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    I can't say either way without testing it. But I had good experiences with glycine from several vendors and got tested for lead and other heavy metals months down the road (for unrelated reasons) and my numbers were fine.
     
  8. yerrag

    yerrag Member

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    It's good to know you experienced nosigns of heavy metal toxicity from using glycine. Is there any way glyphosate toxicity could be determined?
     
  9. Nicole W.

    Nicole W. Member

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    It says on the Great Lakes website that they routinely test for the presence of glyphosate and include the data found from the third party who tests showing that its lower than detectable limits. What gave you the impression that this is not true? Have you spoken to them directly?
     
  10. yerrag

    yerrag Member

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    You're assuming I have read Great Lakes' website and am aware of their statement in this regard. But thanks for pointing it out as it makes me feel a whole lot better about using their products.

    Nonetheless, I still would prefer to use a product that is labeled "Glyphosate-Free" emphatically, as the spread of the use of GMO-based seems to go unimpeded, and sooner or later the supply of glyphosate-free raw materials would be restricted. The cost-competitive nature of businesses render it necessary to source lower cost raw materials, and GMO-based feeds are certainly appearing to be more cost-competitive. This makes it more and more difficult to avoid glyphosate contamination in gelatin products.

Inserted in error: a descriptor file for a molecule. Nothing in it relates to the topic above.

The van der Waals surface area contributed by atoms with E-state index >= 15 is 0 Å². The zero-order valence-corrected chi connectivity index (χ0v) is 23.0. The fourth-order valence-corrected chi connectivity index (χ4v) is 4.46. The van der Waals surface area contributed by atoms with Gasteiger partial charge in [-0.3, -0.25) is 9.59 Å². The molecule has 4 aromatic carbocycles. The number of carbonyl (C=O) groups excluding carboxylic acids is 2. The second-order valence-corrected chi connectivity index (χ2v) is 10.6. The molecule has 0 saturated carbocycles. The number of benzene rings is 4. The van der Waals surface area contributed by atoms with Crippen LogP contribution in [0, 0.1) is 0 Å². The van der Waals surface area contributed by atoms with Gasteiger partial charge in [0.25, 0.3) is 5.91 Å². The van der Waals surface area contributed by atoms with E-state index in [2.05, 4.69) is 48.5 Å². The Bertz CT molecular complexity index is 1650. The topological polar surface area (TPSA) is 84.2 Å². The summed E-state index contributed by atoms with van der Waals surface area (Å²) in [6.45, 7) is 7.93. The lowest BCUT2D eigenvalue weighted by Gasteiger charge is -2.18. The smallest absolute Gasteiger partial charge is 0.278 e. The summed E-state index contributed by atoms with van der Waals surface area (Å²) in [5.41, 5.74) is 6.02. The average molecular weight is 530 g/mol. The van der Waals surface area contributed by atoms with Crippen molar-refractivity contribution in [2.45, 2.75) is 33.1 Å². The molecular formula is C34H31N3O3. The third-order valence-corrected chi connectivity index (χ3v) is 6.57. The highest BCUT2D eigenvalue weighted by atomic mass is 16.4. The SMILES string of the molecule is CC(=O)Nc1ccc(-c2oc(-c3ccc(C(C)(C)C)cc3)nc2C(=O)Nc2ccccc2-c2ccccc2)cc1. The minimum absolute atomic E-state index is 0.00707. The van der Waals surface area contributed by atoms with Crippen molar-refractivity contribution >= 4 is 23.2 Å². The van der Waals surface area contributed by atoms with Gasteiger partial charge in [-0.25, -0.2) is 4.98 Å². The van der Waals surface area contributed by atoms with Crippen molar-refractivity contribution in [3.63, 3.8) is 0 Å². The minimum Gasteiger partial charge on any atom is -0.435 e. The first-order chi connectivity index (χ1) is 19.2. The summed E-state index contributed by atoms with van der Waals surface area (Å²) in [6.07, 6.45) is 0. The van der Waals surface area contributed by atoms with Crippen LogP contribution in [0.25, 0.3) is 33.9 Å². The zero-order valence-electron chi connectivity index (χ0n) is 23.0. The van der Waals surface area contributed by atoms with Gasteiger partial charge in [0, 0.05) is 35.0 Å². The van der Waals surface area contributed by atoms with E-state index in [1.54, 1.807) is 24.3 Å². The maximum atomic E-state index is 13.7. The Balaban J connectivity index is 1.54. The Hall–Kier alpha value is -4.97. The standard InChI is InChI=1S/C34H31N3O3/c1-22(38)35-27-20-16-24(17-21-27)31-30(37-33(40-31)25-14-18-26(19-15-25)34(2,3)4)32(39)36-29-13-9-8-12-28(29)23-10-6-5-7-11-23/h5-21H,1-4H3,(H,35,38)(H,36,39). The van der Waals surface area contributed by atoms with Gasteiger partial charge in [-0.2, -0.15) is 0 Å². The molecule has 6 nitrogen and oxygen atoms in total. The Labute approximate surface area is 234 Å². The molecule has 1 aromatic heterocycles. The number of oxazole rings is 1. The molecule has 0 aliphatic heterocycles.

11. Mito

    Mito Member

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    At the 13:40 mark RP says: “I don’t think it’s very safe to use individual amino acids, glycine is the only one I know of that is safe by itself because it can be used as energy”

    KMUD: 3-16-2018 Progesterone Vs Estrogen, Listener Questions
     
  12. OP
    haidut

    haidut Member

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    Not sure, but I think it can be tested for in the blood.
     
  13. Nicole W.

    Nicole W. Member

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    I agree and that is always in the back of my mind. There are other gelatin/collagen hydrolysate brands I’ve thought of trying but none of them provide the data from third party testing and that’s where they lose me. Just because its organic and made in the USA is not enough of a reassurance. Even with the data, I still worry a bit. With any processed food or supplement you never really know.
     
  14. Mito

    Mito Member

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    Vital Proteins brand is very low in heavy metals. I posted their third party testing here....Collagen Hydrolyzate: Great Lakes, HealthNatura And VitalProteins
     
  15. Nicole W.

    Nicole W. Member

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    Thanks for the suggestion. For some reason they don’t seem to currently post this data on their website. I will look further into Vital Proteins brand as I take Collagen in my coffee almost daily.
     
  16. yerrag

    yerrag Member

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    Sure enough, there is a test, but it's urine:

    Glyphosate Test
     
  17. OP
    haidut

    haidut Member

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    It should be enough, as glyphosate gets excreted promptly and elevated if someone has glyphosate toxicity it should show up on the urine test. I think there is also a blood test but only a few labs offer it. Google for "glyphosate blood test".
     
  18. yerrag